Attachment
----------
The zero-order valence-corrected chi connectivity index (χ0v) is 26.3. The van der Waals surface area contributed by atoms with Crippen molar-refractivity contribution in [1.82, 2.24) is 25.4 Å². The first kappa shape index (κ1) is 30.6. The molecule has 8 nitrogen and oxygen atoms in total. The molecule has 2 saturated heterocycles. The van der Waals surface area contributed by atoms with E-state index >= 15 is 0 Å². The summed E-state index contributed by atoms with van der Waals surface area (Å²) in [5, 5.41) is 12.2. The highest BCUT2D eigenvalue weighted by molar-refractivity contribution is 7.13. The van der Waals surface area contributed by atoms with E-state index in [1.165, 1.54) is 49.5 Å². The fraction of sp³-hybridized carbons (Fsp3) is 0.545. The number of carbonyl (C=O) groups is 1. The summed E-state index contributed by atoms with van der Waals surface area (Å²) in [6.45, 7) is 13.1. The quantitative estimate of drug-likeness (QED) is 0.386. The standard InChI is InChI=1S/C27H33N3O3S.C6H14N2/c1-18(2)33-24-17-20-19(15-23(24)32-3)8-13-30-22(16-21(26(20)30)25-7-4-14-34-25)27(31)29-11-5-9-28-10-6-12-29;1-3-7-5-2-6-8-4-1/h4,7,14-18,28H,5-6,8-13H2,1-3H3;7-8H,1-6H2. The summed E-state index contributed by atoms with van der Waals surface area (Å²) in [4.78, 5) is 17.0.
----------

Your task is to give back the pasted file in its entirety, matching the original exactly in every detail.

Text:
The zero-order valence-corrected chi connectivity index (χ0v) is 26.3. The van der Waals surface area contributed by atoms with Crippen molar-refractivity contribution in [1.82, 2.24) is 25.4 Å². The first kappa shape index (κ1) is 30.6. The molecule has 8 nitrogen and oxygen atoms in total. The molecule has 2 saturated heterocycles. The van der Waals surface area contributed by atoms with E-state index >= 15 is 0 Å². The summed E-state index contributed by atoms with van der Waals surface area (Å²) in [5, 5.41) is 12.2. The highest BCUT2D eigenvalue weighted by molar-refractivity contribution is 7.13. The van der Waals surface area contributed by atoms with E-state index in [1.165, 1.54) is 49.5 Å². The fraction of sp³-hybridized carbons (Fsp3) is 0.545. The number of carbonyl (C=O) groups is 1. The summed E-state index contributed by atoms with van der Waals surface area (Å²) in [6.45, 7) is 13.1. The quantitative estimate of drug-likeness (QED) is 0.386. The standard InChI is InChI=1S/C27H33N3O3S.C6H14N2/c1-18(2)33-24-17-20-19(15-23(24)32-3)8-13-30-22(16-21(26(20)30)25-7-4-14-34-25)27(31)29-11-5-9-28-10-6-12-29;1-3-7-5-2-6-8-4-1/h4,7,14-18,28H,5-6,8-13H2,1-3H3;7-8H,1-6H2. The summed E-state index contributed by atoms with van der Waals surface area (Å²) in [4.78, 5) is 17.0.